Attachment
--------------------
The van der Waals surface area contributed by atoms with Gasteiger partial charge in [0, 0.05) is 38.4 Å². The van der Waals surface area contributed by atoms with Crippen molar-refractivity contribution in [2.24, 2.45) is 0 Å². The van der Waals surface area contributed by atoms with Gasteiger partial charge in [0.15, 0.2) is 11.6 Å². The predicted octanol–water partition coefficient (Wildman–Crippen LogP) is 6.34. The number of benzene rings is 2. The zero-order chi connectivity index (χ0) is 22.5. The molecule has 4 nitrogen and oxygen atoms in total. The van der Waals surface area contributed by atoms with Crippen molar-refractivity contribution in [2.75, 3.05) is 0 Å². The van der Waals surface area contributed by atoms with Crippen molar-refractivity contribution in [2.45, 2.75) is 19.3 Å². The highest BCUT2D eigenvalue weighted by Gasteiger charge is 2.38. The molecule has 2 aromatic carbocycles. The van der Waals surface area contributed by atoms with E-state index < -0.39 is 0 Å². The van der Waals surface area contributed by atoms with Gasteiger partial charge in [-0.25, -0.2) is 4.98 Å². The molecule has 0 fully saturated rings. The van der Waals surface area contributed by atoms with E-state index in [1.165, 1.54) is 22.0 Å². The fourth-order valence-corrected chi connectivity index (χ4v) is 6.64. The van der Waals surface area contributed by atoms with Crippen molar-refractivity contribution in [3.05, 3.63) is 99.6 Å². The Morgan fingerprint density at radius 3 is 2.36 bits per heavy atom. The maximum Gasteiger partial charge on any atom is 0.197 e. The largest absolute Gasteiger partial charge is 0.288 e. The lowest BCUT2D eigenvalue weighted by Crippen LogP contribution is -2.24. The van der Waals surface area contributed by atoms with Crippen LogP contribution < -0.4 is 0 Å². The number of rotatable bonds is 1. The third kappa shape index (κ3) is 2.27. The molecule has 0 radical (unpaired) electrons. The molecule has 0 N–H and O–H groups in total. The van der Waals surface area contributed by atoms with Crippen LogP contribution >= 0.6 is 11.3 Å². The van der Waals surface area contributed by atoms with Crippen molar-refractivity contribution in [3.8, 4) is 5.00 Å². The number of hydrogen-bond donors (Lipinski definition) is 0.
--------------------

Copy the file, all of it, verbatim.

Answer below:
The van der Waals surface area contributed by atoms with Gasteiger partial charge in [0, 0.05) is 38.4 Å². The van der Waals surface area contributed by atoms with Crippen molar-refractivity contribution in [2.24, 2.45) is 0 Å². The van der Waals surface area contributed by atoms with Gasteiger partial charge in [0.15, 0.2) is 11.6 Å². The predicted octanol–water partition coefficient (Wildman–Crippen LogP) is 6.34. The number of benzene rings is 2. The zero-order chi connectivity index (χ0) is 22.5. The molecule has 4 nitrogen and oxygen atoms in total. The van der Waals surface area contributed by atoms with Crippen molar-refractivity contribution in [2.75, 3.05) is 0 Å². The van der Waals surface area contributed by atoms with Crippen molar-refractivity contribution in [2.45, 2.75) is 19.3 Å². The highest BCUT2D eigenvalue weighted by Gasteiger charge is 2.38. The molecule has 2 aromatic carbocycles. The van der Waals surface area contributed by atoms with E-state index < -0.39 is 0 Å². The van der Waals surface area contributed by atoms with Gasteiger partial charge in [-0.25, -0.2) is 4.98 Å². The molecule has 0 fully saturated rings. The van der Waals surface area contributed by atoms with E-state index in [1.165, 1.54) is 22.0 Å². The fourth-order valence-corrected chi connectivity index (χ4v) is 6.64. The van der Waals surface area contributed by atoms with Crippen molar-refractivity contribution in [3.05, 3.63) is 99.6 Å². The Morgan fingerprint density at radius 3 is 2.36 bits per heavy atom. The maximum Gasteiger partial charge on any atom is 0.197 e. The largest absolute Gasteiger partial charge is 0.288 e. The lowest BCUT2D eigenvalue weighted by Crippen LogP contribution is -2.24. The van der Waals surface area contributed by atoms with Crippen LogP contribution < -0.4 is 0 Å². The number of rotatable bonds is 1. The third kappa shape index (κ3) is 2.27. The molecule has 0 radical (unpaired) electrons. The molecule has 0 N–H and O–H groups in total. The van der Waals surface area contributed by atoms with Crippen LogP contribution >= 0.6 is 11.3 Å². The van der Waals surface area contributed by atoms with Crippen molar-refractivity contribution in [3.8, 4) is 5.00 Å². The number of hydrogen-bond donors (Lipinski definition) is 0.